Some support for our folk wisdom that happiness is a personal(ity) thing: Weiss et al. have used standard verbal and written questionnaires to examine personality and subjective well-being in 973 twin pairs. The written personality questionnaire used the five factor model (FFM) rating neuroticism, extraversion, openness to experience, agreeableness, and conscientiousness. Numerous studies of personality have shown that genetic effects account for approximately 50% of the variance in these FFM domains. The 'happiness' measure was by a telephone interview that asked three questions: how satisfied participants were with life at the present, how much control subjects felt they had over their lives, and how satisfied they were with life overall.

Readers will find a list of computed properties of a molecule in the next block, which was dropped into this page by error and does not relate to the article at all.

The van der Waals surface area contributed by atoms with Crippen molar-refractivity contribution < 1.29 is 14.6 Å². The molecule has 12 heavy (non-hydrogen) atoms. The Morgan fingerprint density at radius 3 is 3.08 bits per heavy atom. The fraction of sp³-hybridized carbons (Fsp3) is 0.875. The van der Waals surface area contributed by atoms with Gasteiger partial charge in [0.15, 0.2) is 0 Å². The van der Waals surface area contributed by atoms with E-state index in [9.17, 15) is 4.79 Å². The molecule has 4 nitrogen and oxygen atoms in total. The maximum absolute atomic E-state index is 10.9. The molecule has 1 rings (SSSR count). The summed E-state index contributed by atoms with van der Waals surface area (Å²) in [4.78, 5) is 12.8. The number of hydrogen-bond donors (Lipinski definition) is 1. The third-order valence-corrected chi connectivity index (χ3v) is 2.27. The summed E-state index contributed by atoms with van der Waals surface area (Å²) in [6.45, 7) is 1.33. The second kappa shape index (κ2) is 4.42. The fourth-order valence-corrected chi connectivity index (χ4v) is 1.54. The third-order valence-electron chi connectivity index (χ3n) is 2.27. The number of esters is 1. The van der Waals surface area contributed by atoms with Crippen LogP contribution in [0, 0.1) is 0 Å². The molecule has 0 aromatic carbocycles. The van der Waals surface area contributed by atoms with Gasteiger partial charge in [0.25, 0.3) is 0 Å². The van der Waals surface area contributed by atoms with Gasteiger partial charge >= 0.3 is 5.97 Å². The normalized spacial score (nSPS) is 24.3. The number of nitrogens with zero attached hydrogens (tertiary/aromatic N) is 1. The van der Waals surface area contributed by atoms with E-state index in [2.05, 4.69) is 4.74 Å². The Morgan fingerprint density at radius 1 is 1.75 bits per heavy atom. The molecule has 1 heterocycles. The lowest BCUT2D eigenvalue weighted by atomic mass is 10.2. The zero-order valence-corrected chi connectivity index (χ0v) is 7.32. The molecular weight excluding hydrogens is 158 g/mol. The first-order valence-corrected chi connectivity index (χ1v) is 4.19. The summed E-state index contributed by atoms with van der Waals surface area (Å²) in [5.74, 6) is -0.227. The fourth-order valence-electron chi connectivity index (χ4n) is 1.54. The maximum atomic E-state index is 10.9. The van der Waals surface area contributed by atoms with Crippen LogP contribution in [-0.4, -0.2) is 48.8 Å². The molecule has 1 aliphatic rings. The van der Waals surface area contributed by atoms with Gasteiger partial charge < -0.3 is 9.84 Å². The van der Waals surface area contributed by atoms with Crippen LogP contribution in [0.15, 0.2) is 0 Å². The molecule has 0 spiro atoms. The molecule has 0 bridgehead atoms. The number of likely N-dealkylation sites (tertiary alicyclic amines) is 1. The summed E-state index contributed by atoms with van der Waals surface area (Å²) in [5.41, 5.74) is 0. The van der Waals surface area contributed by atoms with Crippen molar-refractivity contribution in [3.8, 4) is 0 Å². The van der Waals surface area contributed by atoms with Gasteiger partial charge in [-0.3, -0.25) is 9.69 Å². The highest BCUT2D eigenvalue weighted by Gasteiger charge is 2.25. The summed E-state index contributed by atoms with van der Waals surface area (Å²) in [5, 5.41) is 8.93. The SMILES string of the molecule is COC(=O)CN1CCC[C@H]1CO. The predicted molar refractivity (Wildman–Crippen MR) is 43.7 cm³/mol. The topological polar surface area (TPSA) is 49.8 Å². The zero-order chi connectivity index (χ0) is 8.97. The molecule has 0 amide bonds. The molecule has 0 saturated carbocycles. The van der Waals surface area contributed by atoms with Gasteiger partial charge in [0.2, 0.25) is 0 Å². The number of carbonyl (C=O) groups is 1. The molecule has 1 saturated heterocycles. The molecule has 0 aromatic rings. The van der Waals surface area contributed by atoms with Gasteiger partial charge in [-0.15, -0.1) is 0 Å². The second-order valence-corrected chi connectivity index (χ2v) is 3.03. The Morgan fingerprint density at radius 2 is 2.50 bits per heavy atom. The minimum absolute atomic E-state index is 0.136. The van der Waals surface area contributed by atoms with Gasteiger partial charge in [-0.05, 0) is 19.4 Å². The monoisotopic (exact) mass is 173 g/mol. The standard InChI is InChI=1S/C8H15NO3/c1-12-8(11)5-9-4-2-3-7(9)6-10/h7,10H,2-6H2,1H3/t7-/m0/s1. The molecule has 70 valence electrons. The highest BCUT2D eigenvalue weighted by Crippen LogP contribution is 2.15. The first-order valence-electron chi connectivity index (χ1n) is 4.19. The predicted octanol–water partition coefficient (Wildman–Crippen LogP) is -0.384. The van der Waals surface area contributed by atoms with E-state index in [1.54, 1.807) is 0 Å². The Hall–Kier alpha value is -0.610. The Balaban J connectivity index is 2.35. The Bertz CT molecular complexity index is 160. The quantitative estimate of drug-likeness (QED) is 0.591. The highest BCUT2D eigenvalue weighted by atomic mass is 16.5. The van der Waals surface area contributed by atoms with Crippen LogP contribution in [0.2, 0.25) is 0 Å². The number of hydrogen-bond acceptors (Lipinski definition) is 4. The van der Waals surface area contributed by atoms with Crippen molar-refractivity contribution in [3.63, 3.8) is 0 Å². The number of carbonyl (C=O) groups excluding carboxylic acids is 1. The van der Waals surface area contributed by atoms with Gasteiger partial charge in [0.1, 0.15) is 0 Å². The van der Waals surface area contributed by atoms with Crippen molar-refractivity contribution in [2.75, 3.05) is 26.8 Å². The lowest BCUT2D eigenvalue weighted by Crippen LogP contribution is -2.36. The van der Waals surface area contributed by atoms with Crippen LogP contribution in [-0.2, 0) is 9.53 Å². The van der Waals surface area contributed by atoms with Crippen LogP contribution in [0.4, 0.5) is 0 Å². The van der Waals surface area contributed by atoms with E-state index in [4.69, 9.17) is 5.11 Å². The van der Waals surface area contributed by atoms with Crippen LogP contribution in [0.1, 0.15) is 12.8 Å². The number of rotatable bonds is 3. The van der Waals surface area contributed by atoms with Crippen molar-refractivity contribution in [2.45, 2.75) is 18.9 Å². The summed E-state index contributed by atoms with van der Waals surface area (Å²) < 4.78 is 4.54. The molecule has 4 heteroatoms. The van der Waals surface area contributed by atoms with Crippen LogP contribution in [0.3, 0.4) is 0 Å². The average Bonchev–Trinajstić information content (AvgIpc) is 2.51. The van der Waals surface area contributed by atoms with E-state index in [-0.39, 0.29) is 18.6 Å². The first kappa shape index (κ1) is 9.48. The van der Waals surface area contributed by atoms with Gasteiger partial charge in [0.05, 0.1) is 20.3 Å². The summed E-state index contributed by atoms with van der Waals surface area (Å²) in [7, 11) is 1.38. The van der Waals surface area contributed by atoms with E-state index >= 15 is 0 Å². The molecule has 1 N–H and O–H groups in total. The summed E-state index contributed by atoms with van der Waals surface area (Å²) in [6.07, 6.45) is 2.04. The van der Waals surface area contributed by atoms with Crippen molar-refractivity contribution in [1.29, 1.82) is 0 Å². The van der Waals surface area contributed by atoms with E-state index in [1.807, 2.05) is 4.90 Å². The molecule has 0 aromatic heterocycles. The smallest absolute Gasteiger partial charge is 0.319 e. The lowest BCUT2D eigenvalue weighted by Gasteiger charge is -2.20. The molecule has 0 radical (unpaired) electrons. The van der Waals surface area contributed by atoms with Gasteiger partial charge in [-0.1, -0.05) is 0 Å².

They found that the genetic structure of the FFM and subjective well-being could be modeled without genetic influences specific to subjective well-being. Subjective well-being was genetically indistinct from personality traits, especially those reflecting, in part, emotional stability (low neuroticism), social and physical activity (high extraversion), and constraint (high conscientiousness). The close genetic relationship between positive personality traits and happiness traits is the mirror image of comorbidity in psychopathology. Weiss et al. suggest that their findings indicate that subjective well-being is linked to personality by common genes and that personality may form an "affective reserve" relevant to set-point maintenance and changes in set point over time.